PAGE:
In allowing an appeal against a notice of invalidity relating to a proposal for caravans in north Wales an inspector pointed out that the siting of a caravan is a use of land and not operational development (DCS Number 400-030-724).
Monthly Archives: May 2021
An appeal concerning a sunken seating area at the bottom of the garden of a house in the north London green belt (DCS Number 400-030-752) provides a handy reminder of how it came about that a detached outbuilding can be regarded as an extension for planning purposes.
In rejecting a proposal to redevelop a barn and storage sheds in a remote part of Cornwall with two dwellings an inspector dealt rapidly (in one and a bit pages, in fact) with the appellant’s argument that it would tidy up the site (DCS Number 400-030-878).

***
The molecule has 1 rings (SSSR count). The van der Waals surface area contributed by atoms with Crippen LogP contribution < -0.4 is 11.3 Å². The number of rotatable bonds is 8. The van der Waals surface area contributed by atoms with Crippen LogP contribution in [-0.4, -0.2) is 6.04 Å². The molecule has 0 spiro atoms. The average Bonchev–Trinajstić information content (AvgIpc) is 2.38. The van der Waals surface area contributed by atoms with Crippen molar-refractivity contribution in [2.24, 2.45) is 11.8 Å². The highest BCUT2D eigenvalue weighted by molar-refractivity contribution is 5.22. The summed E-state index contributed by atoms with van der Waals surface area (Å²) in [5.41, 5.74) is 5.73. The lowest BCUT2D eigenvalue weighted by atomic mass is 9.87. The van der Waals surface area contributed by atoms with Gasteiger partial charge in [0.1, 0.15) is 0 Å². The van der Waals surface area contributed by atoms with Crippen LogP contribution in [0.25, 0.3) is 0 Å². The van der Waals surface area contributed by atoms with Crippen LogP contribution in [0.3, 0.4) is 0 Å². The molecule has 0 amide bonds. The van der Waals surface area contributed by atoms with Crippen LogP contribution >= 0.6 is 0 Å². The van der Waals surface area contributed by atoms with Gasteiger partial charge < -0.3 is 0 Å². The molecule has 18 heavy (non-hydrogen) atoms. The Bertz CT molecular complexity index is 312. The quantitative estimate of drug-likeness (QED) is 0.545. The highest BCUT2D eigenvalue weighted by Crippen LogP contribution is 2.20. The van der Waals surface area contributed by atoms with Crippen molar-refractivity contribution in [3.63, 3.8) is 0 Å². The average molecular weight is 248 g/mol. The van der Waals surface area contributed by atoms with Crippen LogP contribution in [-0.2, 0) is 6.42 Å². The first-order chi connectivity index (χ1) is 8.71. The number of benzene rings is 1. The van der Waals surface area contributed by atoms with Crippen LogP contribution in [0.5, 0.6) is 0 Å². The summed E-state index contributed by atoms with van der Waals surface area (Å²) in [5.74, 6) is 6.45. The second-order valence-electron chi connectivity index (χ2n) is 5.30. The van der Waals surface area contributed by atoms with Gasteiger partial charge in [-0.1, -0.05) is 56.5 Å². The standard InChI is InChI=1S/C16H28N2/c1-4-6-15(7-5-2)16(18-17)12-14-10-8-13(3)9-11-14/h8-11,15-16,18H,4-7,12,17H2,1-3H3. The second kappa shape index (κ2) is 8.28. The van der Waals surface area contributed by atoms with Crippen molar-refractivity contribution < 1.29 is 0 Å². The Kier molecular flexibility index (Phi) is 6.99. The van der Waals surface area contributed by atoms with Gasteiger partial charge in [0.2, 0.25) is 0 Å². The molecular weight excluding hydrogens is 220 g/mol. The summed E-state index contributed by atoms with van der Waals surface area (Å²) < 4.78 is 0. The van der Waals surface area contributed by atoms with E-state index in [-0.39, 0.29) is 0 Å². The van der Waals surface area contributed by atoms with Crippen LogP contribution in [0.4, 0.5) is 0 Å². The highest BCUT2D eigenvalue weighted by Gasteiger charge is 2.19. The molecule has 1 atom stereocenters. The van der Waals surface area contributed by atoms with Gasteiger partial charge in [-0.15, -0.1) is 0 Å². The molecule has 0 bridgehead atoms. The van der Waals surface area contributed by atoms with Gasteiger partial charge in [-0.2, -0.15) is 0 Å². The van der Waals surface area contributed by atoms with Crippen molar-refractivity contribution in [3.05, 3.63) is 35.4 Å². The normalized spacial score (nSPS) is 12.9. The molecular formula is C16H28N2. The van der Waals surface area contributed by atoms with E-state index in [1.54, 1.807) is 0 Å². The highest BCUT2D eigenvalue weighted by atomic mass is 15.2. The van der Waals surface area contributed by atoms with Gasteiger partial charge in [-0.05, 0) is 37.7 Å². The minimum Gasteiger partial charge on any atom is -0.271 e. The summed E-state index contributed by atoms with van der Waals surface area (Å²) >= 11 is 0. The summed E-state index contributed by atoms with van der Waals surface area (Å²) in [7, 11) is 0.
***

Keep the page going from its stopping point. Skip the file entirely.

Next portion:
Next year the case of Burdle & Williams v SSE & New Forest RDC  will have provided the planning system with a half century of useful service. In recognition of this achievement we really ought to be making plans. We could name a ship, a hospital or a school after it, or perhaps more appropriately we could adopt ‘the burdle’ as a measure for a planning unit. Have a think.
One of the many grim consequences of the pandemic is that, as a society, we have been called on to reassess the expectations and rituals associated with death. With this in mind we thought a recent appeal decision (DCS Number 400-030-874) relating to a site in rural mid Wales was topical.
An inspector has upheld a south London council’s refusal to grant prior approval for the residential conversion of a modern office building on the basis that it fell within the curtilage of a listed building (DCS Number 400-030-700).